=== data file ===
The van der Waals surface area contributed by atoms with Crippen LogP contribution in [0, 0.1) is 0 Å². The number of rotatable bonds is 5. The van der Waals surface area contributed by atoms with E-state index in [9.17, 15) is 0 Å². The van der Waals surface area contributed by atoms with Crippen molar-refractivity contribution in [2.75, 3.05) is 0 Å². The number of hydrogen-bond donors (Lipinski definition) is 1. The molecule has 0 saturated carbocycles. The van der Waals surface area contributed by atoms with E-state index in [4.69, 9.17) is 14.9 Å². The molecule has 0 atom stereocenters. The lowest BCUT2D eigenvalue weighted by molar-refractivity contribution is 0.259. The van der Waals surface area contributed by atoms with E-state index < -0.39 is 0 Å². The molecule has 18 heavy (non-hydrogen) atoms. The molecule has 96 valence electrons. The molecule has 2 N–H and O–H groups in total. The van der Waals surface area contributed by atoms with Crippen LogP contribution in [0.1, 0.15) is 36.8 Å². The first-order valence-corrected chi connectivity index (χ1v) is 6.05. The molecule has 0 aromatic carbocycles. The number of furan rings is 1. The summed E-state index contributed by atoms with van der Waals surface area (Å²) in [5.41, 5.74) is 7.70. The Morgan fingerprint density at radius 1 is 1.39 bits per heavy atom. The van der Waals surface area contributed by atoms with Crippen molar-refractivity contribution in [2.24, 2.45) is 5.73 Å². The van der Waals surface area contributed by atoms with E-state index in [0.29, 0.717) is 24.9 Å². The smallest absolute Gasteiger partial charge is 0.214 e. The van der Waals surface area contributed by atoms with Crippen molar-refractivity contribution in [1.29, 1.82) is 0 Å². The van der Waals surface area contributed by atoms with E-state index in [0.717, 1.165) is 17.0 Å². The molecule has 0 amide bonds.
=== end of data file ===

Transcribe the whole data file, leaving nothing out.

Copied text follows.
The van der Waals surface area contributed by atoms with Crippen LogP contribution in [0, 0.1) is 0 Å². The number of rotatable bonds is 5. The van der Waals surface area contributed by atoms with E-state index in [9.17, 15) is 0 Å². The van der Waals surface area contributed by atoms with Crippen molar-refractivity contribution in [2.75, 3.05) is 0 Å². The number of hydrogen-bond donors (Lipinski definition) is 1. The molecule has 0 saturated carbocycles. The van der Waals surface area contributed by atoms with E-state index in [4.69, 9.17) is 14.9 Å². The molecule has 0 atom stereocenters. The lowest BCUT2D eigenvalue weighted by molar-refractivity contribution is 0.259. The van der Waals surface area contributed by atoms with E-state index < -0.39 is 0 Å². The molecule has 18 heavy (non-hydrogen) atoms. The molecule has 96 valence electrons. The molecule has 2 N–H and O–H groups in total. The van der Waals surface area contributed by atoms with Crippen LogP contribution in [0.1, 0.15) is 36.8 Å². The first-order valence-corrected chi connectivity index (χ1v) is 6.05. The molecule has 0 aromatic carbocycles. The number of furan rings is 1. The summed E-state index contributed by atoms with van der Waals surface area (Å²) in [5.41, 5.74) is 7.70. The Morgan fingerprint density at radius 1 is 1.39 bits per heavy atom. The van der Waals surface area contributed by atoms with Crippen molar-refractivity contribution in [2.24, 2.45) is 5.73 Å². The van der Waals surface area contributed by atoms with E-state index in [0.29, 0.717) is 24.9 Å². The smallest absolute Gasteiger partial charge is 0.214 e. The van der Waals surface area contributed by atoms with Crippen molar-refractivity contribution in [1.29, 1.82) is 0 Å². The van der Waals surface area contributed by atoms with E-state index in [0.717, 1.165) is 17.0 Å². The molecule has 0 amide bonds.